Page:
More than one in three smartphones sold in China is now a 5G device, as the country forges ahead with the rollout of next-generation networks.
According to research company Counterpoint in the second quarter of this year 33% of smartphones sold in China were 5G-enabled — the highest proportion in the world — compared to just 16% in the first quarter.
The proportion was even higher in June, when more than 40% of smartphones sold were 5G-capable. Huawei, Vivo, OPPO and Xiaomi account for 96% of the 5G market in the country, and while those devices tend to be in the mid-to-high price range of USD$400, prices are dropping quickly.
Ethan Qi, senior analyst at Counterpoint, said: “Despite a slowdown in the smartphone market in China, Chinese OEMs have picked up the pace in 5G developments that were hampered by COVID-19 disruptions in Q1 2020.”
China has been racing ahead with its 5G rollout as it considers the next-generation of mobile technology to be a significant strategic priority for the country. Leading the pack for 5G means being able to shape and take advantage of the innovations it can power, from new consumer apps to smart cities, autonomous vehicles and a huge extension of the Internet of Things. China will account for nearly half of all spending on 5G infrastructure this year.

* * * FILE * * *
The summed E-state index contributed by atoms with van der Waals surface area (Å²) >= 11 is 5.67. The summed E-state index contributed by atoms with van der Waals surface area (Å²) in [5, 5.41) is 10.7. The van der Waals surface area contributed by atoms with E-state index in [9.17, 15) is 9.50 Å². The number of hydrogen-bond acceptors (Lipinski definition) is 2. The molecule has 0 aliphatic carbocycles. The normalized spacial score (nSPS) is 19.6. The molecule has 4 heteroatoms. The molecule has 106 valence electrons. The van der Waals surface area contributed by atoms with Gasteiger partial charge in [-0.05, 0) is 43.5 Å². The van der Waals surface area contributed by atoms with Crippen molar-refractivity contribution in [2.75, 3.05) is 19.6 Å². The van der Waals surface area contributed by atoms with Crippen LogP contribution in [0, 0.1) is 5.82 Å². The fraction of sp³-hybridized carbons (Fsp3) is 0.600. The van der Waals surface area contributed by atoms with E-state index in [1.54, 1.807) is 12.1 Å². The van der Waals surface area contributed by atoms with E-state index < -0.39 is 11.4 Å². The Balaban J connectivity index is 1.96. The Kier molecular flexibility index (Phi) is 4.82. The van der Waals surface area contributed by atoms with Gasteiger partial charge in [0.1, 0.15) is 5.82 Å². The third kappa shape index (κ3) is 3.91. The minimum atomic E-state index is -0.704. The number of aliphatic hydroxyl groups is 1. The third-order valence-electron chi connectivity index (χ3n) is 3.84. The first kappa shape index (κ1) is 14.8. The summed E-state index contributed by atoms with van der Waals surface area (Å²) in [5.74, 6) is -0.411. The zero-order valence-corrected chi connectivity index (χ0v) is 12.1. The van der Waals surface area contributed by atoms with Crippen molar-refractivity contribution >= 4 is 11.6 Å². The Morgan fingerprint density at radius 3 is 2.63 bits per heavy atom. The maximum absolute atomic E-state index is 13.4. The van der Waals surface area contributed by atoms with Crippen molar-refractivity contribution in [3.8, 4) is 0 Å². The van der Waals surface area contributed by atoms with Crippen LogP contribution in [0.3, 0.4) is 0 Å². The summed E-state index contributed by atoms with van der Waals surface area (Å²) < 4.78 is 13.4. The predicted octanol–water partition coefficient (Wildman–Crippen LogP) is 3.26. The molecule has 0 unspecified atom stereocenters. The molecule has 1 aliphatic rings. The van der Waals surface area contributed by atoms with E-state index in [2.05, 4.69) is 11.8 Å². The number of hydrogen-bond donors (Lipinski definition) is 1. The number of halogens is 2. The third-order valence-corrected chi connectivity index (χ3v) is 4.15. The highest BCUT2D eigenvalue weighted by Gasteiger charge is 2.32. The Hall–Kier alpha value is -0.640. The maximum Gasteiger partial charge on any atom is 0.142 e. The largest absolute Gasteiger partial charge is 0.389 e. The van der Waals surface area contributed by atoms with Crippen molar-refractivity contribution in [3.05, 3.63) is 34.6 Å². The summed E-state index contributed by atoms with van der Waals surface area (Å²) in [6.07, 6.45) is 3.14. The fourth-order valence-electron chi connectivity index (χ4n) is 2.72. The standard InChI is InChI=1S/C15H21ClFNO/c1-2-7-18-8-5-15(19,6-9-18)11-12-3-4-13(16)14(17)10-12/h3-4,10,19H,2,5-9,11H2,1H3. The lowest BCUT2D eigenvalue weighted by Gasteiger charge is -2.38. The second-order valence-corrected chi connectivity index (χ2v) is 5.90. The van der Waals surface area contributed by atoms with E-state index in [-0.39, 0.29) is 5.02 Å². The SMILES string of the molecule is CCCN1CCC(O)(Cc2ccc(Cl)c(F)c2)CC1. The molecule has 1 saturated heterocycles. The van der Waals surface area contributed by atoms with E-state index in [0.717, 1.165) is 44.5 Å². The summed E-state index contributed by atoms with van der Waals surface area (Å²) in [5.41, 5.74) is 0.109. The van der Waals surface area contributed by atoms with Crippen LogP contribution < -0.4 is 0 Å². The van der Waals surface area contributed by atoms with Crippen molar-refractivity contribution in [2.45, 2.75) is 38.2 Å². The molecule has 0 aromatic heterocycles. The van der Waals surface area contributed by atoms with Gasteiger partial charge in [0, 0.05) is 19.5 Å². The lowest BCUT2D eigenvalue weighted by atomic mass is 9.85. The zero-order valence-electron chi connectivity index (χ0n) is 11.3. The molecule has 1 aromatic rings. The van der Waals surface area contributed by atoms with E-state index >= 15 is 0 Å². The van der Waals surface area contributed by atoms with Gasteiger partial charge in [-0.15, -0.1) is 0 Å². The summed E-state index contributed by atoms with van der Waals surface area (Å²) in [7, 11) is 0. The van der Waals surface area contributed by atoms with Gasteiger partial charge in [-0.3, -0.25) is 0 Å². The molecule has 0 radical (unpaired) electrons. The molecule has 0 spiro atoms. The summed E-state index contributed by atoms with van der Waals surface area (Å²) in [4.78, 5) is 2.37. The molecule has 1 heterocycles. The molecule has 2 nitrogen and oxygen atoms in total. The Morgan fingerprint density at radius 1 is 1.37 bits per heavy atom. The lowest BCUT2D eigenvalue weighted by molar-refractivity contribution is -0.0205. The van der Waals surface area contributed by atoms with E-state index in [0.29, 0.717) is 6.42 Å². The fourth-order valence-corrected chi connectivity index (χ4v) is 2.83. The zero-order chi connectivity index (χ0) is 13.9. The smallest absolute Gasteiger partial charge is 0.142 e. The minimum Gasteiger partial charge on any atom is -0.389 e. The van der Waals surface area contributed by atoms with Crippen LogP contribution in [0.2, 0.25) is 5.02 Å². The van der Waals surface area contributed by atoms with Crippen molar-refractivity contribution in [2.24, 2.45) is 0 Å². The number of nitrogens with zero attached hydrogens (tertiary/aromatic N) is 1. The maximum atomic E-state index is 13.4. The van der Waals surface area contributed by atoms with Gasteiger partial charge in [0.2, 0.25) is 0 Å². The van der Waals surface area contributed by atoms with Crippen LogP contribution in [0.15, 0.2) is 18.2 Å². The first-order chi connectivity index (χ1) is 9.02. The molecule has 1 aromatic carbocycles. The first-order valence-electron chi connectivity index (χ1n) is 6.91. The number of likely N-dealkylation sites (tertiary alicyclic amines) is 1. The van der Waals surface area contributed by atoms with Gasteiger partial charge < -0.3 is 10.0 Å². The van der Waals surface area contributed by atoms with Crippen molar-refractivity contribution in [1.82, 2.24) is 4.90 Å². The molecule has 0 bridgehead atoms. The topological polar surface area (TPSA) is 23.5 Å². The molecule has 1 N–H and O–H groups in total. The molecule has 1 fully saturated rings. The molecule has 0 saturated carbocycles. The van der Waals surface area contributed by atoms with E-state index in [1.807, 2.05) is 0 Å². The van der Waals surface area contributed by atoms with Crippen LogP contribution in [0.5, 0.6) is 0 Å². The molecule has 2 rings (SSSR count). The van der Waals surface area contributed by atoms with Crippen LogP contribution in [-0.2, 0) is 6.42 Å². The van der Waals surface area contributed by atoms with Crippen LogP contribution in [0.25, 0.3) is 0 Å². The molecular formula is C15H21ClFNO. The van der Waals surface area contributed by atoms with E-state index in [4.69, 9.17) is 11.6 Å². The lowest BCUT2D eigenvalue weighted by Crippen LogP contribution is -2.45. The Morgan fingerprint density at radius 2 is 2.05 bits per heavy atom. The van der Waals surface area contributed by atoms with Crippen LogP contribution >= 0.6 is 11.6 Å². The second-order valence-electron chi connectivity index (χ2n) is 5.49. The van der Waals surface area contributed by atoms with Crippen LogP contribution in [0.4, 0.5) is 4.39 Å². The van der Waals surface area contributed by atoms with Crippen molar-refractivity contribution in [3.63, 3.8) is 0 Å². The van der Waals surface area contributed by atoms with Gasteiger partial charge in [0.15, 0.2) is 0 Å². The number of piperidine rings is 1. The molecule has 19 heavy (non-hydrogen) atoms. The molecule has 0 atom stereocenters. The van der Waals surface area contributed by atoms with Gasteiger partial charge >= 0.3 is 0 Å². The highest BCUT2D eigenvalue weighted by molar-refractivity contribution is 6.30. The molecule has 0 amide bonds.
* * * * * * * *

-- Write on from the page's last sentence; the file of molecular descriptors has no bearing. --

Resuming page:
Counterpoint noted that smartphone sales in China dropped 17% year on year in the second quarter of 2020, but also increased nine percent quarter-on-quarter, suggesting some signs of recovery in sales following the COVID-19 epidemic, although consumer confidence remains low.
With Huawei is finding it much harder to compete in the West now that it cannot offer Google services on its handsets, China is now its most important market.
Counterpoint said Huawei continues to be the best performer in the China market, grabbing 46% market share in the quarter, including 14% year-over-year growth despite the overall market slowdown, helped by its 5G portfolio of devices including the Mate 30 and P40 series, which meant that the company accounted for 60% of the 5G market in China.
But in terms of growth, Apple (which currently does not have a 5G handset on the market) was the fastest-growing smartphone maker, up 32% year-over-year due to the continued popularity of the iPhone 11 series and price cuts.
In May, tech research company Gartner predicted that 5G phones will represent only 11% of total mobile phone shipments in 2020, showing how far ahead the Chinese market currently is. Some of that gap is down to a lack of 5G flagship phones in the West, combined with patchy geographical rollout of 5G, and the increasing cost of 5G phone contracts.